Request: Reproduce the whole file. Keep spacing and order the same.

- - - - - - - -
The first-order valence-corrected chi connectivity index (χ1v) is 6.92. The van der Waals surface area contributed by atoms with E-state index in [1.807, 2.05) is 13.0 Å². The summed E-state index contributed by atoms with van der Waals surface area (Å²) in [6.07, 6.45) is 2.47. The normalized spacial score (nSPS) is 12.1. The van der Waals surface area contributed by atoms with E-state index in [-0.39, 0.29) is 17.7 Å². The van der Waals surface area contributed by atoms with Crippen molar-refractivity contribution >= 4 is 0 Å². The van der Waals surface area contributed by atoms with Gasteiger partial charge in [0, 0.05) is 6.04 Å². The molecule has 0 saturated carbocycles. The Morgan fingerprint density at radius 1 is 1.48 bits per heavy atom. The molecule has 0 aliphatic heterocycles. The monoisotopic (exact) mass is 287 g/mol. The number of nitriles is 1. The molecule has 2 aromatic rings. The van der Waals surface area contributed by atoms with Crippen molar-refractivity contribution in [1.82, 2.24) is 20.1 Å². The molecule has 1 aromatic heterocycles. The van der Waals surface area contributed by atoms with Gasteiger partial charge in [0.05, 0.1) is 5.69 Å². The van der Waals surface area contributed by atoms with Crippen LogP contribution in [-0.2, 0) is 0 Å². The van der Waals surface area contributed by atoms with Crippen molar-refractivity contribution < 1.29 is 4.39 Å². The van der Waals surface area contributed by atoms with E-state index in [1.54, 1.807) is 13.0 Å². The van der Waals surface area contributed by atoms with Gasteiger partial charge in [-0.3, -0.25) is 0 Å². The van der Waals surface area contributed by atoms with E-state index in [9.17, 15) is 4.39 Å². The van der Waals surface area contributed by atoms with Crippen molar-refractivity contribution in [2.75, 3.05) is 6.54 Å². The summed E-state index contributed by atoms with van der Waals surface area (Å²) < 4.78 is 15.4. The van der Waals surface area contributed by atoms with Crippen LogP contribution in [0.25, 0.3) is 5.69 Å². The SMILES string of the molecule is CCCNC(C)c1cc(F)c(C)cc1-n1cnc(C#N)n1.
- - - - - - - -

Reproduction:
The first-order valence-corrected chi connectivity index (χ1v) is 6.92. The van der Waals surface area contributed by atoms with E-state index in [1.807, 2.05) is 13.0 Å². The summed E-state index contributed by atoms with van der Waals surface area (Å²) in [6.07, 6.45) is 2.47. The normalized spacial score (nSPS) is 12.1. The van der Waals surface area contributed by atoms with E-state index in [-0.39, 0.29) is 17.7 Å². The van der Waals surface area contributed by atoms with Crippen molar-refractivity contribution >= 4 is 0 Å². The van der Waals surface area contributed by atoms with Gasteiger partial charge in [0, 0.05) is 6.04 Å². The molecule has 0 saturated carbocycles. The Morgan fingerprint density at radius 1 is 1.48 bits per heavy atom. The molecule has 0 aliphatic heterocycles. The monoisotopic (exact) mass is 287 g/mol. The number of nitriles is 1. The molecule has 2 aromatic rings. The van der Waals surface area contributed by atoms with Crippen molar-refractivity contribution in [1.82, 2.24) is 20.1 Å². The molecule has 1 aromatic heterocycles. The van der Waals surface area contributed by atoms with Gasteiger partial charge in [0.05, 0.1) is 5.69 Å². The van der Waals surface area contributed by atoms with Crippen LogP contribution in [-0.2, 0) is 0 Å². The van der Waals surface area contributed by atoms with Crippen molar-refractivity contribution < 1.29 is 4.39 Å². The van der Waals surface area contributed by atoms with E-state index in [1.54, 1.807) is 13.0 Å². The van der Waals surface area contributed by atoms with Gasteiger partial charge in [-0.3, -0.25) is 0 Å². The van der Waals surface area contributed by atoms with E-state index in [9.17, 15) is 4.39 Å². The van der Waals surface area contributed by atoms with Crippen molar-refractivity contribution in [2.75, 3.05) is 6.54 Å². The summed E-state index contributed by atoms with van der Waals surface area (Å²) < 4.78 is 15.4. The van der Waals surface area contributed by atoms with Crippen LogP contribution in [0.25, 0.3) is 5.69 Å². The SMILES string of the molecule is CCCNC(C)c1cc(F)c(C)cc1-n1cnc(C#N)n1.